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Activity Number: 30 - Missing Data and Measurement Error
Type: Contributed
Date/Time: Sunday, July 28, 2019 : 2:00 PM to 3:50 PM
Sponsor: Biometrics Section
Abstract #306962
Title: Causal Methods to Adjust for Confounding When Air Pollution Exposure Is Measured with Error
Author(s): Danielle Braun* and Xiao Wu and Marianthi-Anna Kioumourtzoglou and Francesca Dominici
Companies: Harvard University and Harvard University and Mailman School of Public Health, Columbia University and Harvard T.H. Chan School of Public Health
Keywords: Causal Inference; Measurement Error; Generalized Propensity Score; Air Pollution

Long-term exposure to air pollution has consistently been associated with adverse health outcomes. Most previous studies assume the exposure is error-free, but in reality the exposure is subject to measurement error. Our interest is in estimating the association of long-term air pollution exposure and mortality in US Medicare beneficiaries. For the entire US Medicare population (main study), long-term exposure to fine particles (PM2.5) is determined from a spatiotemporal model that uses different sources as input (meteorology, satellite data, etc.). PM2.5 exposure based on these predictions is inaccurate, but for a subset of zip-codes (validation study) we have actual PM2.5 concentrations measured at monitors (error-free exposure). We begin by describing the complexities of addressing measurement error in this context that arise due to the spatial and temporal nature of the data. Next, using the internal validation study, we propose various approaches to adjust for measurement error, some treating PM2.5 exposures as continuous variables while others categorizing them into ordinal variables. We evaluate the approaches in simulations and apply them to the US Medicare population.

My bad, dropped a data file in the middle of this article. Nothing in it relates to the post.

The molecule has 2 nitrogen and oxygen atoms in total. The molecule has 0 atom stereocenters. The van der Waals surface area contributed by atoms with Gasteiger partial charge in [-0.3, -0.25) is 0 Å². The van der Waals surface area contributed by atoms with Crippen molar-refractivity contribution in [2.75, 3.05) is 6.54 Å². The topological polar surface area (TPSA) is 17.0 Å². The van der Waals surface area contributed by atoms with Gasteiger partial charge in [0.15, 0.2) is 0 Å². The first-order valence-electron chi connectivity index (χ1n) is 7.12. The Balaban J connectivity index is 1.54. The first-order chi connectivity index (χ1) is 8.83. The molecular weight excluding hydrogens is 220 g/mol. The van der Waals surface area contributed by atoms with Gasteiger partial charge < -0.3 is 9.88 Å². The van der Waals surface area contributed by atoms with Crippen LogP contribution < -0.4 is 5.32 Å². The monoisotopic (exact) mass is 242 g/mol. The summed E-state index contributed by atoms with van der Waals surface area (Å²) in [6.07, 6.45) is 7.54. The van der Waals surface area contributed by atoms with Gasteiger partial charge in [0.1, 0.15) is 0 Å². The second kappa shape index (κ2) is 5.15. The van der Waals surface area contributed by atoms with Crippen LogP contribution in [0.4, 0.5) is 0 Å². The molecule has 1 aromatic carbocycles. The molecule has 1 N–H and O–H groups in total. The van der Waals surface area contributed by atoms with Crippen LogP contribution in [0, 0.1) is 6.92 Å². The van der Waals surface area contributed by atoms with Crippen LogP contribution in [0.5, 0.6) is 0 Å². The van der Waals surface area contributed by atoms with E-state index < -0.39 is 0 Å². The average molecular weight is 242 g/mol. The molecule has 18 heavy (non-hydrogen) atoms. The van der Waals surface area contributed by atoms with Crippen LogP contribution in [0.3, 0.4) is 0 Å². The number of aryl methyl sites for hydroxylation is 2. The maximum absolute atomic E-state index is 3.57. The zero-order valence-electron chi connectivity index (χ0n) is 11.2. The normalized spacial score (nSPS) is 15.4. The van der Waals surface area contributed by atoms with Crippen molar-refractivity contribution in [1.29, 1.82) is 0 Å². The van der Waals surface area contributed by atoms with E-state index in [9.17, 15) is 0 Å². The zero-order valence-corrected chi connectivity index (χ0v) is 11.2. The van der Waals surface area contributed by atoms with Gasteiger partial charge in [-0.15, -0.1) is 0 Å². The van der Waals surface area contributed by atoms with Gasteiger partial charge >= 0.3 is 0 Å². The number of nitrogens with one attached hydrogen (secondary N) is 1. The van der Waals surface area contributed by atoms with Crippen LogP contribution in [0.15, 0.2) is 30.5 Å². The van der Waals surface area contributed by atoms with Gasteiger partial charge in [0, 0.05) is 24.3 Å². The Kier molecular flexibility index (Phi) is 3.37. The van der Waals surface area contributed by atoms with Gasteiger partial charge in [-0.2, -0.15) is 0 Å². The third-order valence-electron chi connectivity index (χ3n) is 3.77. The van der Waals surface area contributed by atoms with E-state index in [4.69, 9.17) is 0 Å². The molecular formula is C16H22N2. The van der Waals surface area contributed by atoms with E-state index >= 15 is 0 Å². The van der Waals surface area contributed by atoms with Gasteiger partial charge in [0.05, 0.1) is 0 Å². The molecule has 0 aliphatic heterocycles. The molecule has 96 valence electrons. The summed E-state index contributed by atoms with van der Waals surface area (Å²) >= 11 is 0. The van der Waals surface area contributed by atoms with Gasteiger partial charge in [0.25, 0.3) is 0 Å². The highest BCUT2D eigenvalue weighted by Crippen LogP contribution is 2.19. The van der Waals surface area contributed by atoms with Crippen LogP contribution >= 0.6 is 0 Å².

Authors who are presenting talks have a * after their name.

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